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1. Mathematical methods in Physics: Integrable systems; Ordinary differential equations; Partial differential equations; Solutions of wave equations: bound states and solitons; integrable and near-integrable statistical physical models; condensed matter models and nonlinear partial differential equations in general physics: the exact solutions, solitons, instantons, and asymptotic solutions.

2. Matter waves, quantum condensation phenomena and super-fluidity: Matter waves Bose-Einstein condensates; Bose-Einstein condensates in periodic potentials; solitons; vortices; Gross-Pitaevskii equations.

The wavefunction of the Bose-Einstein condensate is mainly governed by the Gross-Pitaevskii (GP) equation. Ruprecht et al.  have solved the time-dependent, driven GP equation for the BEC by direct numerical integration. With increasing strength of the perturbation, the nonlinear response of the condensate gives rise to the generation of harmonics of the driving frequency and frequency mixing between the normal modes. The origin of this nonlinear response is of course the nonlinear mean-field potential; a perturbation of the overall potential causes a time-dependent change in the wavefunction, which in turn causes a change in the nonlinear potential, and so on. The nonlinear phenomena that result are matter-wave analogs of the corresponding effects arising in conventional nonlinear optics. Based on the GP equation, we aim in this research to study nonlinear phenomena in BEC. These nonlinear phenomena include bright, dark, gap and multidimensional solitons; vortices; vortex lattices; optical lattices; multicomponent condensates; manipulation of condensates. Both theoretical and experimental studies will be carried out.

3. Nonlinear waves: Nonlinear transmission lines; Solutions of nonlinear wave equations; Nonlinear Schrödinger equations; Ginzburg-Landau equations; Numerical solutions of nonlinear partial differential equations; Solitary wave solutions of nonlinear partial differential equations.

Nonlinear transmission lines are used for pulse shaping. In my works on this area of research, we generally develop the theory of pulse propagation through the NLTLs. Using a gradually scaled NLTL, we solve the problem of a wide pulse degenerating into multiple pulses rather than a single pulse. The possibility of soliton propagation on the NLTLs is widely studied in our works. In fact, by using nonlinear transmission lines as a convenient tool to study wave propagations in dispersive media, we have solved various soliton problems.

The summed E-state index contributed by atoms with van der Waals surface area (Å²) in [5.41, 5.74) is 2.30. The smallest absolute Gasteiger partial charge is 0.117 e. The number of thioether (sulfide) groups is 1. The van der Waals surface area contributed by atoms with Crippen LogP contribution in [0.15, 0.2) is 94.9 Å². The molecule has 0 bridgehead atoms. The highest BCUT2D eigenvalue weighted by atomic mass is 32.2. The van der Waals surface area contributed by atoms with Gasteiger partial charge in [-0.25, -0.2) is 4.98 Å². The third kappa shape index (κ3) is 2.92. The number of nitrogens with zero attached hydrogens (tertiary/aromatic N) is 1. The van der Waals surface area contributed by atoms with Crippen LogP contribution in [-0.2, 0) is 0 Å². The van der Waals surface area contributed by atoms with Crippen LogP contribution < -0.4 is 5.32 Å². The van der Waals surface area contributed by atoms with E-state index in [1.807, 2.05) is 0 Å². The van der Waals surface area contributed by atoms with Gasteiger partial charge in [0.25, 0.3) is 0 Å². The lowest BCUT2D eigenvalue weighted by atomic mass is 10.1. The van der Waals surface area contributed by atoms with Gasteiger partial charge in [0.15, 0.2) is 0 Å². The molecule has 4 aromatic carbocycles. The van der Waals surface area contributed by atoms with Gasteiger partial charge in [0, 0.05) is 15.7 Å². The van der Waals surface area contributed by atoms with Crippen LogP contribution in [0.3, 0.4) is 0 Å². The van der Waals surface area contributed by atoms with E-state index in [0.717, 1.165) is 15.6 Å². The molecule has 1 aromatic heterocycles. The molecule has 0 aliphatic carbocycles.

4. PDE of the mathematical physics: Boundary value problems for PDE; Well posedness of boundary value problems; Problems of small denominators; optimal control.  

Working in the field of differential equations, the boundary value problems in our interest is a differential equation together with a set of additional restraints, called the boundary conditions. This class of problems arises in several branches of physics as any physical differential equation will have them! In practice, any boundary value problem can be useful if and only if it is well-posed, i.e., if its solution exists, it is unique and depends continuously on data of the problem. Using the theory of generalized functions and the theory of distribution, we investigate in our work the conditions of the well-posedness of boundary value problems for partial differential equations of mathematical physics. With VM. Borok, I have introduced in 1994 (for the first time) the concept of asymptotical well-posedness in mathematical literature. 

5. Biomathemacs (Problems of bio-heat transfer in biological systems):  Problems of bio-heat transfer in biological systems have significant applications in a wide variety of clinical, basic, and environmental sciences. In particular, understanding the heat transfer in biological tissues is a necessity for many therapeutic practices involving either raising or lowering temperature such as cancer hyperthermia, burn injury, brain hypothermia resuscitation, disease diagnostics, thermal comfort analysis, cryosurgery and cryopreservation, and so on. In my works on this area, an overview on the most basic bio-heat transfer model, its extended forms as well as typical applications under various high- or low-temperature situations is summarized. The model I generally use is more complex than the one proposed by Pennes. Its complexity is due to the fact that the blood perfusion is not more a constant, but depends implicitly on the temperature. Therefore, the model describing temperature distribution in the living tissue is governed by a strongly nonlinear partial differential equation of Pennes type. Because on the nonlinearity, solutions to our bio-heat transfer model are generally numerical. Some possible extensions of the classic bioheat transfer model are also discussed.